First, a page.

The Hollywood Reporter called Edge of Tomorrow, with its budget of over $175 million, one of the "biggest box-office risks" for mid-2014 in North America. The trade paper said the film was similar to Oblivion, a 2013 science fiction film that also starred Tom Cruise, and that like Oblivion, it would likely perform better outside North America. Box Office Mojo said Cruise's films with original material—Valkyrie (2008), Knight and Day (2010), Jack Reacher (2012), and Oblivion (2013)—had not grossed more than $100 million in North America. The website forecast that Edge of Tomorrow would gross $90 million in North America and $220 million in other territories. TheWrap noted that the studio has focused on the theatrical releases in the other territories, where Cruise "remains a major force" in drawing audiences. Variety, writing from the US perspective, said, "Media reports have been quick to speculate that Edge of Tomorrow may be one of the summer's first big bombs based on the lack of enthusiasm by U.S. audiences. That may come to pass, but these reports downplay the centrality of foreign markets in today's globalized movie industry."
In the week prior to Edge of Tomorrow's release in North America, it was estimated to have an opening-weekend gross of $27 million, a small bump from the previously estimated mid-$20 million range.
Edge of Tomorrow initiated its theatrical run in several territories on May 28, 2014 and rolled out to a total of 28 territories for its opening weekend of May 30–June 1, 2014. It grossed $20.1 million on the opening weekend. For the second weekend of June 6–8, 2014, it was released in 36 additional territories. As of August 17, 2014[update], the film has grossed $99.7 million in North America and $264.2 million in other territories for a worldwide total of $363.9 million.
The film had premiere screenings in London, Paris, and New York City on May 28, 2014. The cast and the crew mimicked the film's time loop premise by attending the premieres in a single day, traveling westward to attend them on a staggered schedule. The film was screened in New York City at 11:59 pm, the time chosen to refer to the film title. The film was released in theaters in 28 territories—including the United Kingdom, Brazil, Germany, Spain, and Indonesia—on the weekend of May 30, 2014. Certain territories with "strong" association football teams were chosen so the film could screen to audiences before the month-long 2014 FIFA World Cup began on June 12, 2014. Edge of Tomorrow competed against Maleficent starring Angelina Jolie, which opened the same weekend in 46 territories.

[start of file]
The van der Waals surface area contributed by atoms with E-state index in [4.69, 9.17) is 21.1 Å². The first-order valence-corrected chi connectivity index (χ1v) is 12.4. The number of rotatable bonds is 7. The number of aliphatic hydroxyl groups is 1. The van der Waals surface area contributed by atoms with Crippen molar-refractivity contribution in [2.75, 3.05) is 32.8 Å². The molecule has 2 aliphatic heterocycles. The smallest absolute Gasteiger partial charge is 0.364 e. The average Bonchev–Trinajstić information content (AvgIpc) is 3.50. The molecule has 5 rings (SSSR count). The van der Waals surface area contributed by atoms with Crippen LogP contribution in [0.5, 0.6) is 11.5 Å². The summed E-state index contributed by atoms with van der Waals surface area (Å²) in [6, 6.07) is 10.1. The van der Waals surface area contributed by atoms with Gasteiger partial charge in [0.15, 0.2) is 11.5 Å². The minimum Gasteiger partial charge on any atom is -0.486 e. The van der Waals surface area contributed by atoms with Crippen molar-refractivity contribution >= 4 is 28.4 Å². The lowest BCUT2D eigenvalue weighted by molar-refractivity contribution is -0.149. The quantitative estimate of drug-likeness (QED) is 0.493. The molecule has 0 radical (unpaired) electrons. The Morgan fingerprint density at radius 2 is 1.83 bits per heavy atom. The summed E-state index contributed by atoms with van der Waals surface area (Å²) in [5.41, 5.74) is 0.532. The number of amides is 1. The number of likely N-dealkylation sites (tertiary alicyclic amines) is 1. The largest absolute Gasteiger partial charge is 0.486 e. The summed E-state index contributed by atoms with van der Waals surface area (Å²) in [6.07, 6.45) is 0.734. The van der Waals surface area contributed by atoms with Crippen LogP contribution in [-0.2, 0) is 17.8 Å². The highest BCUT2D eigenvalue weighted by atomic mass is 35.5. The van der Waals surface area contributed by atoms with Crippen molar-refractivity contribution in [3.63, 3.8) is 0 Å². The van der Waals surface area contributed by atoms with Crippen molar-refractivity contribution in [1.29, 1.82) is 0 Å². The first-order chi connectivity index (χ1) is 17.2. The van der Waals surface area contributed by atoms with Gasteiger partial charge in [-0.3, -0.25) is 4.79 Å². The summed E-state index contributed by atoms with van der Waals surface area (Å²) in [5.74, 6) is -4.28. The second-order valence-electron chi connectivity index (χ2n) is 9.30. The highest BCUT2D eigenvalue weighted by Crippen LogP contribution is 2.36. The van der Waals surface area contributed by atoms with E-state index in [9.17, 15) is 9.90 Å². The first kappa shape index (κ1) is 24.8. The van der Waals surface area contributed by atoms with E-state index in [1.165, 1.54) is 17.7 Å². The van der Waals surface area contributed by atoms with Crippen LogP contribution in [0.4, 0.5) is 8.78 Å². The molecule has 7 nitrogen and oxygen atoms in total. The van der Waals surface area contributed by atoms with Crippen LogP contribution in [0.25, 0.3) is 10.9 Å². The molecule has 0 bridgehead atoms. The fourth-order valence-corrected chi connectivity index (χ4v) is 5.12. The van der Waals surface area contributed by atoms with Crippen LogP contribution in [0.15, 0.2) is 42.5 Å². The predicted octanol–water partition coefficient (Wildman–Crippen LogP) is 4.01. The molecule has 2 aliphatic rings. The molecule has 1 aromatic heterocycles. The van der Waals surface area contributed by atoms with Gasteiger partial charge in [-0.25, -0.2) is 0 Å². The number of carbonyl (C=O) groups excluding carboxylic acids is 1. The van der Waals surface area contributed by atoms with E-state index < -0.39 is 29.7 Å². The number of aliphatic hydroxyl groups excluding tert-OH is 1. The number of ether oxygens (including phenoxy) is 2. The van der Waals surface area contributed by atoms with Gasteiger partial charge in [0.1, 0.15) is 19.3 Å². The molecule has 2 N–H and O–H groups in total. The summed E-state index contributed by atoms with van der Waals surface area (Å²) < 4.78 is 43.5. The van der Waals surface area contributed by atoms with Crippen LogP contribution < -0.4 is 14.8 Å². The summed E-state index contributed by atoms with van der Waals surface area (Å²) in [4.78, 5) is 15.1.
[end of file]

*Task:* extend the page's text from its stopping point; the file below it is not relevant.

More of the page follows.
On its opening weekend in 5,018 screens across 28 territories, Edge of Tomorrow grossed $20.1 million. The Hollywood Reporter called the film's debut a "soft" opening. Edge of Tomorrow faced competition from Maleficent and X-Men: Days of Future Past and ranked third after the two films in many territories. In the United Kingdom, it ranked third and grossed $3.1 million, where Cruise's 2013 film Oblivion had opened with $7.6 million. In Germany, it grossed $2.1 million compared to Oblivion's $2.6 million. Edge of Tomorrow ranked first in Indonesia and Taiwan, grossing $2 million and $1.9 million, respectively. Its opening weekend in 286 screens in Indonesia was Tom Cruise's biggest opening to date in the country. The film also grossed $1.5 million in Italy and $1.5 million in Spain. Deadline.com said the film had good word of mouth, citing significant increases in Saturday grosses compared to the Friday grosses in the United Kingdom, Germany, and Spain. Bloomberg Businessweek reported that $110 million was grossed in the first week of release and summarized its debut, "While it did solid business in Asia, its reception in Germany, France, and the U.K. has been tepid."